Former Portland-area doctor sentenced in botched tummy-tuck that killed employee

By Helen Jung | The Oregonian | October 14, 2013

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As she struggled to control her emotion, Teena Marie Porter looked at the doctor who caused her mother's death and unleashed her anger.

"You have done so wrong in every oath that you've taken," Porter said to Soraya Ann Abbassian on Monday in a Multnomah County courtroom. "You've taken away somebody who was so wonderful in this world. You deserve so much worse than you're getting."

Porter's comments came shortly before Multnomah County Circuit Judge Jean Kerr Maurer sentenced the 45-year-old Abbassian to three years of probation and 300 hours of community service, as recommended by prosecutors who negotiated the plea agreement with Abbassian's attorney. The sentence, which includes no jail time unless Abbassian violates her probation, also bars her from practicing medicine.

The judge noted the sentence will prevent Abbassian from ever providing medical services again. It takes into account Abbassian's "many good deeds" over her lifetime, Maurer said, though the judge acknowledged: "This resolution will never make the victims whole."

Abbassian pleaded no contest last month to one count of criminally negligent homicide in connection with the December 2010 death of Judith Ann DesMarets, Abbassian's employee. Prosecutors said the 59-year-old nurse suffered a seizure after Abbassian injected toxic doses of anesthetics into her in preparation for a tummy tuck, which Abbassian was giving DesMarets for free in her Northeast Portland clinic.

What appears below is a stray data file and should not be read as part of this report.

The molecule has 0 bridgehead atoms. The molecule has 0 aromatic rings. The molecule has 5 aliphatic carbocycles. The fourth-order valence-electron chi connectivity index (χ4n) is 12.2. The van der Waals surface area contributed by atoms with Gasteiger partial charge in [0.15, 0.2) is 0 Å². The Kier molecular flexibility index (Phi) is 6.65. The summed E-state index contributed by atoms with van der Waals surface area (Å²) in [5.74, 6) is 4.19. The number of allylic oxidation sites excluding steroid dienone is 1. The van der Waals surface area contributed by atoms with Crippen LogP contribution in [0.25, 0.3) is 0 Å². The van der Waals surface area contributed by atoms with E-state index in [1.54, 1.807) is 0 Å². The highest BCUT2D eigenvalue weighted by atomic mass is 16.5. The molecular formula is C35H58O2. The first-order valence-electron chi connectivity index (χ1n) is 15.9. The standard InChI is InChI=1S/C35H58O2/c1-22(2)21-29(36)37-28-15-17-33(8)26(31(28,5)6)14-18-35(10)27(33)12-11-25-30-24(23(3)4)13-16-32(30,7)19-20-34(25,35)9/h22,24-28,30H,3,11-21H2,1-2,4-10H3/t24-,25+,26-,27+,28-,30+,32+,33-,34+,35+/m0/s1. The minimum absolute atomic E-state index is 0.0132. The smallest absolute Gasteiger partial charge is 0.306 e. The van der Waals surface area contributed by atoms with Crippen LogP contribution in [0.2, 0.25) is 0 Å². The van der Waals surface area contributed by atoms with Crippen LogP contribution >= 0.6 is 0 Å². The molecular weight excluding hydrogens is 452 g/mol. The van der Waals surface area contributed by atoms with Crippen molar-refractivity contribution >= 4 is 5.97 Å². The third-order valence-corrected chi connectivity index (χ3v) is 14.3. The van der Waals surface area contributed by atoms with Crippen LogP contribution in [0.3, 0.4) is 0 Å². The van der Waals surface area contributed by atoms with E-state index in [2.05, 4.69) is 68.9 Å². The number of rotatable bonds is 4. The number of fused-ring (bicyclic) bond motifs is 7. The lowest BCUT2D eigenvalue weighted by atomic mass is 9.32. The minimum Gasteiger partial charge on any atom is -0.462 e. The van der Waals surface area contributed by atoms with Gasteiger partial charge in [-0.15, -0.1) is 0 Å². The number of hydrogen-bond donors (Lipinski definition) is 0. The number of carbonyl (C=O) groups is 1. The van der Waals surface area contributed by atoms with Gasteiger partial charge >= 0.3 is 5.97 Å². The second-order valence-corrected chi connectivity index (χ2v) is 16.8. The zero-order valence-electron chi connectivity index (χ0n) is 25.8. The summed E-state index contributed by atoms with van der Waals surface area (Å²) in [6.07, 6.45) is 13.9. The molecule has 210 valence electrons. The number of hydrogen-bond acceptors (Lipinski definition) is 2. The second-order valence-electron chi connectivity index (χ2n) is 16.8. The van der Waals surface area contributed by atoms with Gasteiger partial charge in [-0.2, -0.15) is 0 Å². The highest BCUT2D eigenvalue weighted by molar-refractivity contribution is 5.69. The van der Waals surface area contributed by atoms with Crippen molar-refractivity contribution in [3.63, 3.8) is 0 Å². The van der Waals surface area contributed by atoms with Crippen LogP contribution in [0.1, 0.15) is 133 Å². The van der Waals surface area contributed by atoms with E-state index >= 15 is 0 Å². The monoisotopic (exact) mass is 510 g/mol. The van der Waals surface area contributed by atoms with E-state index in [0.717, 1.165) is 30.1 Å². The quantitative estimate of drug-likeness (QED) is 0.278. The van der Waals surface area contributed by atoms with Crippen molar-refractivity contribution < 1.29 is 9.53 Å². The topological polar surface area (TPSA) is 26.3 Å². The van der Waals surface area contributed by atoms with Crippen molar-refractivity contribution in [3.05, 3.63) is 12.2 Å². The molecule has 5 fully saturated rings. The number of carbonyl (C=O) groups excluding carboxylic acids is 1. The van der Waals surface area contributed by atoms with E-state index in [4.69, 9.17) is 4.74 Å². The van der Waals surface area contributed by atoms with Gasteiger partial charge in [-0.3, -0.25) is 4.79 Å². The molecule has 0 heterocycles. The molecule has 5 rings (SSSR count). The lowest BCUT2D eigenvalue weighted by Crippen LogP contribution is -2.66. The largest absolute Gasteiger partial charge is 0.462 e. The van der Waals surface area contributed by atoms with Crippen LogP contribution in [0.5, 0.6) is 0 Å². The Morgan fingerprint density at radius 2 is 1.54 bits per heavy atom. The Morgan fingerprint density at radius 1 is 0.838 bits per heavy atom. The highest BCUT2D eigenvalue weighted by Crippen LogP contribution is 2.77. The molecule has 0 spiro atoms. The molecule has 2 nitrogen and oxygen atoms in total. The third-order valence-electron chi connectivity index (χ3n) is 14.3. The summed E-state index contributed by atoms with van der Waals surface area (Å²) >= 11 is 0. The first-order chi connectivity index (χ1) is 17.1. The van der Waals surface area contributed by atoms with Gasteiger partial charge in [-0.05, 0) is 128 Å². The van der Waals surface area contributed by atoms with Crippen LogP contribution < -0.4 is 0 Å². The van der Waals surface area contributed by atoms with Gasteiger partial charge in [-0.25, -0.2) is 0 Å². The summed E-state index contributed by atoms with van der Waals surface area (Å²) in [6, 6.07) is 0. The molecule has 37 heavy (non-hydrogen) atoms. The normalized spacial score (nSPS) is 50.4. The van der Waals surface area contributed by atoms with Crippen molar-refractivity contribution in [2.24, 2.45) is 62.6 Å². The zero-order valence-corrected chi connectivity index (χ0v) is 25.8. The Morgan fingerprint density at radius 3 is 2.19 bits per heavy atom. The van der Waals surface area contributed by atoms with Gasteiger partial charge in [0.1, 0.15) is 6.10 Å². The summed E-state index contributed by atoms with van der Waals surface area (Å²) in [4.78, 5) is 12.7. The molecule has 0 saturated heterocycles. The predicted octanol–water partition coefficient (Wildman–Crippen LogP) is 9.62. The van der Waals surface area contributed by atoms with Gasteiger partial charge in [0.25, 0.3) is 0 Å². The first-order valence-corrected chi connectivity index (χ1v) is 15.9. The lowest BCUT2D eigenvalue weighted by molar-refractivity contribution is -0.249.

Abbassian, an internal medicine doctor, was not board-certified to perform surgeries. In addition, investigators said Abbassian had no emergency equipment on hand and that she stopped providing CPR to DesMarets by the time paramedics arrived. DesMarets died four days later.

In her statement to the court, Abbassian did not offer an apology but noted that DesMarets had been her "dearest friend" and that the two were "soul sisters" who emotionally supported one another as well as worked together to provide compassionate care for patients.

"I am and always will be deeply affected and saddened by this tragic accident and her death," she said, adding that she felt only "sorrow and love" for DesMarets' family members.

"The pain of an unexpected death only eases with time," she said. "There is no other salve or bandage or earthly remedy."

Abbassian, who lived in Lake Oswego, has since moved to Pennsylvania.